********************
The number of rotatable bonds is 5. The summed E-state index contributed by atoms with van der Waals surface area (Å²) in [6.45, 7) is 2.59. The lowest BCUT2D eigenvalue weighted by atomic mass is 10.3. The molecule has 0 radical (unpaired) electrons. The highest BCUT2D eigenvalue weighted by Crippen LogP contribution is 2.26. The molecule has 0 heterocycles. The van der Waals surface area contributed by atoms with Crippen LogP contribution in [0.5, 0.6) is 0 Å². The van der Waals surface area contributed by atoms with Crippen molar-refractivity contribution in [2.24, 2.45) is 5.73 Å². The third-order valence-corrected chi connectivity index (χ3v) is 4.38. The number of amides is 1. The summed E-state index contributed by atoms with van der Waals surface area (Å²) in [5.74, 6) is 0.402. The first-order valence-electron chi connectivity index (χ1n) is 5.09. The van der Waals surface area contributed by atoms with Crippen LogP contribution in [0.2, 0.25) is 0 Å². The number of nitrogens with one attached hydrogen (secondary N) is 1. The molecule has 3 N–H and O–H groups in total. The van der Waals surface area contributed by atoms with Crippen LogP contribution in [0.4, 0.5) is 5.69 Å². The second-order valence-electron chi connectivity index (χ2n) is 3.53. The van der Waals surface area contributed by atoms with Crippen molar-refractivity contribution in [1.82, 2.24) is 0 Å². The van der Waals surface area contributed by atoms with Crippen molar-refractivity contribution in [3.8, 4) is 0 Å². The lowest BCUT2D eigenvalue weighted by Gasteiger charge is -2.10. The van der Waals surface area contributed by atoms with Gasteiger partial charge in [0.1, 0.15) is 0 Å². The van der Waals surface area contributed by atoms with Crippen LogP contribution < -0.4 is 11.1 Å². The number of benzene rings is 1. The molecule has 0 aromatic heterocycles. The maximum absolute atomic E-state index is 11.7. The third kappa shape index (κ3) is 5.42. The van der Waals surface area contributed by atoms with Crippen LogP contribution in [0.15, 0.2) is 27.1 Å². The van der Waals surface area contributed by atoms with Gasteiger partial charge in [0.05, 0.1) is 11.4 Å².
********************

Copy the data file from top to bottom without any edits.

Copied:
The number of rotatable bonds is 5. The summed E-state index contributed by atoms with van der Waals surface area (Å²) in [6.45, 7) is 2.59. The lowest BCUT2D eigenvalue weighted by atomic mass is 10.3. The molecule has 0 radical (unpaired) electrons. The highest BCUT2D eigenvalue weighted by Crippen LogP contribution is 2.26. The molecule has 0 heterocycles. The van der Waals surface area contributed by atoms with Crippen LogP contribution in [0.5, 0.6) is 0 Å². The van der Waals surface area contributed by atoms with Crippen molar-refractivity contribution in [2.24, 2.45) is 5.73 Å². The third-order valence-corrected chi connectivity index (χ3v) is 4.38. The number of amides is 1. The summed E-state index contributed by atoms with van der Waals surface area (Å²) in [5.74, 6) is 0.402. The first-order valence-electron chi connectivity index (χ1n) is 5.09. The van der Waals surface area contributed by atoms with Crippen LogP contribution in [0.2, 0.25) is 0 Å². The number of nitrogens with one attached hydrogen (secondary N) is 1. The molecule has 3 N–H and O–H groups in total. The van der Waals surface area contributed by atoms with Crippen LogP contribution in [0.4, 0.5) is 5.69 Å². The second-order valence-electron chi connectivity index (χ2n) is 3.53. The van der Waals surface area contributed by atoms with Crippen molar-refractivity contribution in [1.82, 2.24) is 0 Å². The van der Waals surface area contributed by atoms with Crippen molar-refractivity contribution in [3.8, 4) is 0 Å². The lowest BCUT2D eigenvalue weighted by Gasteiger charge is -2.10. The van der Waals surface area contributed by atoms with Gasteiger partial charge in [0.1, 0.15) is 0 Å². The van der Waals surface area contributed by atoms with Crippen LogP contribution < -0.4 is 11.1 Å². The number of benzene rings is 1. The molecule has 0 aromatic heterocycles. The maximum absolute atomic E-state index is 11.7. The third kappa shape index (κ3) is 5.42. The van der Waals surface area contributed by atoms with Crippen LogP contribution in [0.15, 0.2) is 27.1 Å². The van der Waals surface area contributed by atoms with Gasteiger partial charge in [0.05, 0.1) is 11.4 Å².